The high strike prices, combined with an income in the form of a waste “gate fee” (paid by waste companies in order to avoid landfill and the associated taxes), provides for a healthy commercial return. At the same time, they also generate much-needed baseload power for the UK`s electricity grid.
Building Gasification Plants
Responding to this momentum in the market, Black & Veatch last year announced the formation of its 50/50 joint venture with MWH – MBV Energy Recovery – that will provide engineering, procurement and construction (EPC) services to developers of gasification projects.
MBV secured its first EPC contract in October 2015 when it was hired by developer CoGen UK to build its £87 million Ince Park project in Cheshire. The plant will export 21.5 MW of clean, affordable power, utilising over 150,000 tonnes of material that would otherwise go to landfills.
Hughes said the MBV joint venture is a perfect combination of MWH's local experience of gasification, together with Black & Veatch's vast experience in the power generation sector, which extends to its involvement in over 200,000 MW of installed capacity.
With combined revenues in excess of £3 billion, and a track record of working together on many UK projects – including the current ESD joint venture delivering a £560 million programme for Scottish Water – Hughes said MBV Energy Recovery can deliver both the technical expertise and financial strength that investors crave.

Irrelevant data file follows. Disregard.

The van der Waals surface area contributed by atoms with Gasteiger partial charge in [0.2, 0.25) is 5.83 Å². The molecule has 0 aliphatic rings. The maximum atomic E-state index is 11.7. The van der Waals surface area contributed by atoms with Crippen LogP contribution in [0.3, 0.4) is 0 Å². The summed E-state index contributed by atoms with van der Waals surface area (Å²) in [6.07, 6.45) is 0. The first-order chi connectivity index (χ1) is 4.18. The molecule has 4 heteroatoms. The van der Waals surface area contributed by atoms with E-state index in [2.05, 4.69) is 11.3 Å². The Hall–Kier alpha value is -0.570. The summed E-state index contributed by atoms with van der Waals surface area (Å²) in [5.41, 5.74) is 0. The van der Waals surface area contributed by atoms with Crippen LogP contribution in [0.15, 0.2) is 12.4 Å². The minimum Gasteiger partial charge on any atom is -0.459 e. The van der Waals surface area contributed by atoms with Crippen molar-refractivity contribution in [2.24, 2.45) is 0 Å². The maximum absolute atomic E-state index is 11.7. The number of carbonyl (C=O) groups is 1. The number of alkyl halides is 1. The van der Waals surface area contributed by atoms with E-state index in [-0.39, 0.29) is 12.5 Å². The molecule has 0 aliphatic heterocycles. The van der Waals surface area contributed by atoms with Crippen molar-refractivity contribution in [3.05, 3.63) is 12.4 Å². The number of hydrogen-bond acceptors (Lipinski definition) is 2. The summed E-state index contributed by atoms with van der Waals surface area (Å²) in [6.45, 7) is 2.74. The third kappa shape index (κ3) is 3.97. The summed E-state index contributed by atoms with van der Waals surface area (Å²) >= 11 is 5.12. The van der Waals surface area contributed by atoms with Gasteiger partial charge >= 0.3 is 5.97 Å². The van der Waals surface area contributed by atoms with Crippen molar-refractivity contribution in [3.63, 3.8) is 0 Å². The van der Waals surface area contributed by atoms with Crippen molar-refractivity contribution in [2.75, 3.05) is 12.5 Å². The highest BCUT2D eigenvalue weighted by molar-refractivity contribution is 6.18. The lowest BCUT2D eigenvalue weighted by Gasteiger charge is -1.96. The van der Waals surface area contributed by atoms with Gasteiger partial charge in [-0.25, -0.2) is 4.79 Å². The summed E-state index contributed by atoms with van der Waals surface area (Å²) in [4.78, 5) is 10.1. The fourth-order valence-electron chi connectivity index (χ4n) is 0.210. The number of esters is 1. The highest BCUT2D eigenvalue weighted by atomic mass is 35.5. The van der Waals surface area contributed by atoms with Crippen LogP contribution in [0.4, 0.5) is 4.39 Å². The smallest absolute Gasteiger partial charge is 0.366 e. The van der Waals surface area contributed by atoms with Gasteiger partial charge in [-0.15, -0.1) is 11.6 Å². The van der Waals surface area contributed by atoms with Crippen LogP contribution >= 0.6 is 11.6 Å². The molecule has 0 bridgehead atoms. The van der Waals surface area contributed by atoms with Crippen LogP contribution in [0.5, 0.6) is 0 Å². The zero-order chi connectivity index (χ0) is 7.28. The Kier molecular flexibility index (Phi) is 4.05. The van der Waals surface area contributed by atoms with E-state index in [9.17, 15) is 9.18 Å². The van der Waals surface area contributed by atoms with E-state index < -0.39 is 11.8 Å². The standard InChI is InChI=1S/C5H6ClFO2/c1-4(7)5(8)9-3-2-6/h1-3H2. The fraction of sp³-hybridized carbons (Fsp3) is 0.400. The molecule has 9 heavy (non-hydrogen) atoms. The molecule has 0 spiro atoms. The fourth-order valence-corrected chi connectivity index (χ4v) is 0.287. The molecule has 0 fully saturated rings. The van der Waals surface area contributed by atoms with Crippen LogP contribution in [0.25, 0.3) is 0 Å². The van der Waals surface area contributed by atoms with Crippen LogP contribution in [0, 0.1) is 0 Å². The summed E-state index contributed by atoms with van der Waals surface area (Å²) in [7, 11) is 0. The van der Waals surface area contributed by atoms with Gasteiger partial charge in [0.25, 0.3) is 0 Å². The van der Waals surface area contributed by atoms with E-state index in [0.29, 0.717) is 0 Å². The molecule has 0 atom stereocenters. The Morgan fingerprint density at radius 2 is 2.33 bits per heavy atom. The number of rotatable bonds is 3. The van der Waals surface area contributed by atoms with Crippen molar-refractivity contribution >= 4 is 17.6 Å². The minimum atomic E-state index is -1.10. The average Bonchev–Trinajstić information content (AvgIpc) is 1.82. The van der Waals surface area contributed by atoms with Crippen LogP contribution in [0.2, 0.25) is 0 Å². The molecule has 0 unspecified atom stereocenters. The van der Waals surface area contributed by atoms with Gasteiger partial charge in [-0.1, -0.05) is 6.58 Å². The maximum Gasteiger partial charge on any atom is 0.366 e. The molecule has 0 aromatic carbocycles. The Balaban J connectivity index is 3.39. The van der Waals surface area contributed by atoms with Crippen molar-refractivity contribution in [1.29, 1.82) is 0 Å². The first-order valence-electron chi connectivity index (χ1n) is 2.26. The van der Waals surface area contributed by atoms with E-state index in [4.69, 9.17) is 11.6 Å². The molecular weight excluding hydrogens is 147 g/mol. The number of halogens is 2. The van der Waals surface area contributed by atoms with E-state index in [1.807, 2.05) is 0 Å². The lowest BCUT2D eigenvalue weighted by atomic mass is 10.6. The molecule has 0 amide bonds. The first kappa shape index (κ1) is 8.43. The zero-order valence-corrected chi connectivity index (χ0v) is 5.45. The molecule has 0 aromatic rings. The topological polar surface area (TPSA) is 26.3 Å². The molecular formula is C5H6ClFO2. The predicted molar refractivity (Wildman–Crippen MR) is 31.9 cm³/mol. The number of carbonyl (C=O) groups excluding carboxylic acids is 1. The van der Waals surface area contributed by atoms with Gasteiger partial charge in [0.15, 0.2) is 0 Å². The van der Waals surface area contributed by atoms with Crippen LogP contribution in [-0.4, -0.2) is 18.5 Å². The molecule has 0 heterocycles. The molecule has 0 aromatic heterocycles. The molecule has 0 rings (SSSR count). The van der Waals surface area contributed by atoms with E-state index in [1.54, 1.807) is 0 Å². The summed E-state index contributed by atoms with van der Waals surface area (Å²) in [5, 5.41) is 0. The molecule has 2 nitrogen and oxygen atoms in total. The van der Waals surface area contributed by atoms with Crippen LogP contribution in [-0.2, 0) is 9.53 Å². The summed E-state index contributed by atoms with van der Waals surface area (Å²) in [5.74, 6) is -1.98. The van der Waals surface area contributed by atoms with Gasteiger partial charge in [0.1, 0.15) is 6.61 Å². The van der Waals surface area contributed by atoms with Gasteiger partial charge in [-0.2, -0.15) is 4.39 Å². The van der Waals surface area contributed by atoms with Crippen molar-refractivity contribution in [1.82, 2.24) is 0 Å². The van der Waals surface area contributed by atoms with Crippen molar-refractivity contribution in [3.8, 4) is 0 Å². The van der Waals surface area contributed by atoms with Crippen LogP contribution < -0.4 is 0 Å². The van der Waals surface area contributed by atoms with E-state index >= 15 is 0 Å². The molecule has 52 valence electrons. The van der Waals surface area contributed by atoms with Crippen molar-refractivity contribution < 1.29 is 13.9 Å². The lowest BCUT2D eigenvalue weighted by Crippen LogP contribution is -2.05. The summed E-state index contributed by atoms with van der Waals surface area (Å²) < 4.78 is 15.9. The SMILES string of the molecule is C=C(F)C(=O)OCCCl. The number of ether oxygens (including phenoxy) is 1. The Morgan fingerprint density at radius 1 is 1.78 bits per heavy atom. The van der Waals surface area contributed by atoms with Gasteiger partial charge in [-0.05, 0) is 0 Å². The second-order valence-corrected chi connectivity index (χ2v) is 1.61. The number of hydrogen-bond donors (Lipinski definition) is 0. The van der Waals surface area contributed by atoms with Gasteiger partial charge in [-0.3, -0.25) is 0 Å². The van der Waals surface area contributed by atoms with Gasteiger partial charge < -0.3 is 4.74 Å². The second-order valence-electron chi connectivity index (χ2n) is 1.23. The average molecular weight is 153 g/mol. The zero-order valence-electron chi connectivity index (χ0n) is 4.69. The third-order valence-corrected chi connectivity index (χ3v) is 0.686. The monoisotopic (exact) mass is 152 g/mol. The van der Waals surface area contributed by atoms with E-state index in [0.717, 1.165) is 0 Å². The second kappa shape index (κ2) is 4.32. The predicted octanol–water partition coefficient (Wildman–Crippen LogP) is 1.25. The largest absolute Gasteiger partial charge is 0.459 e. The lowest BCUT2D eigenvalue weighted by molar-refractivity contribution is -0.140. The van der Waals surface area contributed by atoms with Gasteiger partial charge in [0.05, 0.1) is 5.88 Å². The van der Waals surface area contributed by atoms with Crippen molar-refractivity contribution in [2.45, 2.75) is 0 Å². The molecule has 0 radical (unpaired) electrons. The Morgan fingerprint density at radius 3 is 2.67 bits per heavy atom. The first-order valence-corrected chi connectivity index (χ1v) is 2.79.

“These are the qualities that can minimise the risks and add value to projects," Hughes said.
“We often provide a commercial ‘wrap’ guarantee for these projects, underwriting the power output and availability of the plant, and we do this because we have confidence in our technical solutions, and it provides investors with the confidence in their investment,” he said. “We have considerable capacity to build plants in the UK, therefore we lower their risk of delayed construction due to potential capacity shortfalls. And we are able to leverage our global relationships with key equipment suppliers to offer the best available prices, to lower the capital cost of our clients' projects."
Hughes said MBV will only propose gasification technology that is “bankable" – in other words, it has a proven waste-to-energy application that has been assessed and approved by Black & Veatch.
Market Conditions Are Ripe for More Gasification Plants
Gasification is a precise chemical process, and just as MBV will select the feedstocks and technologies capable of producing the optimum conditions for efficient electricity generation, so too it seems, the market has found the perfect conditions for the technology to flourish.
The greater understanding of the technology and the attractive incentives on offer mean that Hughes is confident Ince Park will be the first of many waste gasification plants to be built by MBV Energy Recovery.
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Above Photo: This rendering shows a gasification plant of the type being constructed at Ince Park.